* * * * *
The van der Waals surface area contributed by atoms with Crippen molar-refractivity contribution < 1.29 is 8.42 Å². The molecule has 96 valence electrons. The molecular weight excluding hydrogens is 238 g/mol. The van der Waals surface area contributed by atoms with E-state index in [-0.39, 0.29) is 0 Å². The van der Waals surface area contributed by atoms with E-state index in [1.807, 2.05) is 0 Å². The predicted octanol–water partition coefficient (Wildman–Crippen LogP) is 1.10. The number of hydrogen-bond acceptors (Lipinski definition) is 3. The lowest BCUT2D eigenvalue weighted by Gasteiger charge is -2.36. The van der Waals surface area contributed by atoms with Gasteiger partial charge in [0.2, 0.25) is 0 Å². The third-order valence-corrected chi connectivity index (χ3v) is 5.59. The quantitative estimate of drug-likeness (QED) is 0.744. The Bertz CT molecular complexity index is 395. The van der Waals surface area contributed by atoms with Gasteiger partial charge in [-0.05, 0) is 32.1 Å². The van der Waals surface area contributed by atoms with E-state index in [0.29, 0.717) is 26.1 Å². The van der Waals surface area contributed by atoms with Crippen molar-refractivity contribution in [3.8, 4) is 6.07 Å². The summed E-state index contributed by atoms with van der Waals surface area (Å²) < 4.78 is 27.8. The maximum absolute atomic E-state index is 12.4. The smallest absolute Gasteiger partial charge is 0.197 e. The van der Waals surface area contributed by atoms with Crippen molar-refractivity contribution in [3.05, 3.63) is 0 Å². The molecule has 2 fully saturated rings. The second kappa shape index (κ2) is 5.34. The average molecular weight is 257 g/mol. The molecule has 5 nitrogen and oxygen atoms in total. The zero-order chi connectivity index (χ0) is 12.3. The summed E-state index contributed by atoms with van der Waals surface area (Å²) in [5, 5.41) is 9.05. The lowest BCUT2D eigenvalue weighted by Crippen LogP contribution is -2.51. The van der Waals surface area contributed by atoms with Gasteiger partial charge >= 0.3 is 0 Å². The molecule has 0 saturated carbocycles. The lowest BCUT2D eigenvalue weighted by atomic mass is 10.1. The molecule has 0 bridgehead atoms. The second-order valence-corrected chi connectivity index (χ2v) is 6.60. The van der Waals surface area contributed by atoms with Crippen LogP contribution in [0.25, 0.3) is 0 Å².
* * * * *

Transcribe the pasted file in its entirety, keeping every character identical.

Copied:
The van der Waals surface area contributed by atoms with Crippen molar-refractivity contribution < 1.29 is 8.42 Å². The molecule has 96 valence electrons. The molecular weight excluding hydrogens is 238 g/mol. The van der Waals surface area contributed by atoms with E-state index in [-0.39, 0.29) is 0 Å². The van der Waals surface area contributed by atoms with E-state index in [1.807, 2.05) is 0 Å². The predicted octanol–water partition coefficient (Wildman–Crippen LogP) is 1.10. The number of hydrogen-bond acceptors (Lipinski definition) is 3. The lowest BCUT2D eigenvalue weighted by Gasteiger charge is -2.36. The van der Waals surface area contributed by atoms with Gasteiger partial charge in [0.2, 0.25) is 0 Å². The third-order valence-corrected chi connectivity index (χ3v) is 5.59. The quantitative estimate of drug-likeness (QED) is 0.744. The Bertz CT molecular complexity index is 395. The van der Waals surface area contributed by atoms with Gasteiger partial charge in [-0.05, 0) is 32.1 Å². The van der Waals surface area contributed by atoms with E-state index in [0.29, 0.717) is 26.1 Å². The van der Waals surface area contributed by atoms with Crippen molar-refractivity contribution in [3.8, 4) is 6.07 Å². The summed E-state index contributed by atoms with van der Waals surface area (Å²) < 4.78 is 27.8. The maximum absolute atomic E-state index is 12.4. The smallest absolute Gasteiger partial charge is 0.197 e. The van der Waals surface area contributed by atoms with Crippen molar-refractivity contribution in [3.05, 3.63) is 0 Å². The molecule has 2 fully saturated rings. The second kappa shape index (κ2) is 5.34. The average molecular weight is 257 g/mol. The molecule has 5 nitrogen and oxygen atoms in total. The zero-order chi connectivity index (χ0) is 12.3. The summed E-state index contributed by atoms with van der Waals surface area (Å²) in [5, 5.41) is 9.05. The lowest BCUT2D eigenvalue weighted by Crippen LogP contribution is -2.51. The van der Waals surface area contributed by atoms with Gasteiger partial charge >= 0.3 is 0 Å². The molecule has 0 saturated carbocycles. The lowest BCUT2D eigenvalue weighted by atomic mass is 10.1. The molecule has 0 bridgehead atoms. The second-order valence-corrected chi connectivity index (χ2v) is 6.60. The van der Waals surface area contributed by atoms with Crippen LogP contribution in [0.25, 0.3) is 0 Å².